Burmese Days: an Example of Imperialism
Burmese Days: An Example of Imperialism Nineteenth century industrialization brought new riches and power to Western Europe, driving the expansion of opportunities and the building of empires in undeveloped territories.Although the developed countries brought many modern technologies to under-developed nations, they also brought fierce racism and European arrogance.Burmese Days by George Orwell was written in 1834 as a satirical view of English imperial life in Burma.
Orwell provides a realistic observation of the arrogance the English demonstrated towards the natives and how they justified their actions.
Europeans brought many new technologies to the countries that they imperialized. They built railroads and other types of infrastructure, and they brought new technology in weaponry and manufacturing. However, it seems that their extreme arrogance had the most impact on the native people. Cecil Rhoads epitomizes the attitude of all Europeans when he says “I contend that we are the finest race in the world and that the more of the world we inhabit the better it is” (Hunt et al 802). Although Orwell’s characters in Burmese Days are English, the attitude was not exclusive to the English.
Hunt et al discusses how King Leopold of Belgium claimed the Congo region of central Africa “inflicting on local Africans unparalleled acts of cruelty” (801). The fact that the Europeans thought themselves superior to all other races seems to give them permission to treat the native people in any manner they choose. Ellis is an example of an extreme racist in Orwell’s work. Ellis is a member of the European Club, a manager at the timber company, and is the most outspoken and obviously racist character in the novel.
He spews forth a diatribe of foul language and name calling directed towards the Burmese people at every opportunity. No one can reason with him or change his attitude, as he is completely blind to any endearing qualities of the native people. He is very resentful of Flory, the protagonist, who has an affection for the Burmese and who considers Burma his home. Although Flory has a fondness towards the Burmese people, he still considers himself superior to them which is especially demonstrated through his interactions his Mistress, Ma Hla May.
On the day he meets Elizabeth, when Ma Hla May shows up he tells her “Go away this instant. If you make any trouble I will afterwards take a bamboo and beat you till not one of your ribs is whole” (Orwell 87). It is doubtful that he would carry through with the beating, but the threat demonstrates his feeling of superiority. The attitudes of the English are wrong, but perhaps understandable. They assume that because the Burmese are not educated in the same manner as the English, they are not as intelligent. Since the country is not industrialized they have no ambition.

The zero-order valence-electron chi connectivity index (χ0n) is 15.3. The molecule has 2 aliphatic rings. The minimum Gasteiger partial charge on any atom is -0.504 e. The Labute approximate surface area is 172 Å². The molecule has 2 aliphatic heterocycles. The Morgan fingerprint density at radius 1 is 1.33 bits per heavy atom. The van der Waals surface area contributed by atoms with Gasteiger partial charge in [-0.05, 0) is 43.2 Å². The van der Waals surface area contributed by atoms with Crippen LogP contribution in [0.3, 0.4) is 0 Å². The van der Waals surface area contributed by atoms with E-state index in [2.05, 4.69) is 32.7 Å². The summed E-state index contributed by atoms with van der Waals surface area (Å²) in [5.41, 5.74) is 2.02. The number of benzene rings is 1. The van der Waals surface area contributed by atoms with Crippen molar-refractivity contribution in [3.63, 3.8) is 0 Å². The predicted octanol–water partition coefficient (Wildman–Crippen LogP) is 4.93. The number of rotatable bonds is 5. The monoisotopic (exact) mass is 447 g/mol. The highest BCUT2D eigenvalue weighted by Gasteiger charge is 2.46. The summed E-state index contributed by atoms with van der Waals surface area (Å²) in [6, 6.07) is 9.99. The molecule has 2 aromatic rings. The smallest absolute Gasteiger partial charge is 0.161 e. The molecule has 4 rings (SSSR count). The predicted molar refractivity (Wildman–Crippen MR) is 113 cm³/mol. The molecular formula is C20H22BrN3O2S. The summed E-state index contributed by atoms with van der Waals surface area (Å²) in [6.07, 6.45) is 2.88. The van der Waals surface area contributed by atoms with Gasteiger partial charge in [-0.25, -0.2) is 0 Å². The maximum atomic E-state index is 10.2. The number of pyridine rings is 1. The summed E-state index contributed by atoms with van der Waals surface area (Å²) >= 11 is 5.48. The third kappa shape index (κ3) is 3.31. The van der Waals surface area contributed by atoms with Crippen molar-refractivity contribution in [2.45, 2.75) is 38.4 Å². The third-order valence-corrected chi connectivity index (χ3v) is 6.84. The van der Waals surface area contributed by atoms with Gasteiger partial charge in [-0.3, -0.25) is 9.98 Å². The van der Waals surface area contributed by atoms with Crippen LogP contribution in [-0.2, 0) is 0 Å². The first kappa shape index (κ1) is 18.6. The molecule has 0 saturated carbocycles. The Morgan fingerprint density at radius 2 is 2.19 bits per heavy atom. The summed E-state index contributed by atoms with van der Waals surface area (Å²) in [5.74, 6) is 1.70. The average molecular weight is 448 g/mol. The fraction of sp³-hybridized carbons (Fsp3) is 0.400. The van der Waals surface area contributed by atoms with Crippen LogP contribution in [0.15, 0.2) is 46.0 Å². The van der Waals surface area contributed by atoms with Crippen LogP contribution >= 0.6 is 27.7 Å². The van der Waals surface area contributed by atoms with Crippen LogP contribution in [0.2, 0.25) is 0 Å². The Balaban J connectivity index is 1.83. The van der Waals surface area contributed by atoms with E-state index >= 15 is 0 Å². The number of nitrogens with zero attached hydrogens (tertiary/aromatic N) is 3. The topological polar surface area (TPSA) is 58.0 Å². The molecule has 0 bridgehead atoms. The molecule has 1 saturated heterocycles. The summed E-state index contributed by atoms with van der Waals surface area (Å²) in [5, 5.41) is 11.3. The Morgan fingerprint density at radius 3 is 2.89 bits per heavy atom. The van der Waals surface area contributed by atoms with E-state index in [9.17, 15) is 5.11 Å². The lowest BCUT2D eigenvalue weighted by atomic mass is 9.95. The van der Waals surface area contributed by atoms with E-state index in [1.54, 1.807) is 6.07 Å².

Since they are mild mannered and do not fight the English (who have guns), they have surrendered to their natural place in society. Since their skin is brown instead of white, they are not beautiful. One must question how history would change if the Europeans of the 19th century and all people up to today would choose to learn and understand the cultures of others rather than pass judgments and make assumptions. Just as struggles between the upper and lower class were born from a lack of understanding for the other man’s condition in the early days of industrialization, the same is true for the times of imperialism.
The English in Burmese Days have taken control of the area with no consideration to the plight of the native people. They are stronger and in their own world they are smarter. The strong dominate the weak, and the weak have no choice but to submit. One can be hopeful that strong societies will learn the rewards of building others up through education and sharing rather than tearing others down through dominance and discrimination. In the end, Burmese Days is a sad story. The protagonist, John Flory commits suicide over the loss of the woman he loves.
However, the saddest part of the story is that the English never really discover the error of their superior attitude. Although these are fictional characters, it is clear that they will go through life with their self-righteous attitudes, and will never know what the Burmese can teach them. They have convinced themselves so thoroughly that their actions are justified; there is no hope for change for them, but there is still hope for us. Work Cited Hunt, Lynn et al. The Making of the West: Peoples and Cultures. Boston. Bedford/St. Martin’s. 2007. Orwell, George. Burmese Days. New York. Harcourt, Brace & World, Inc. 1950.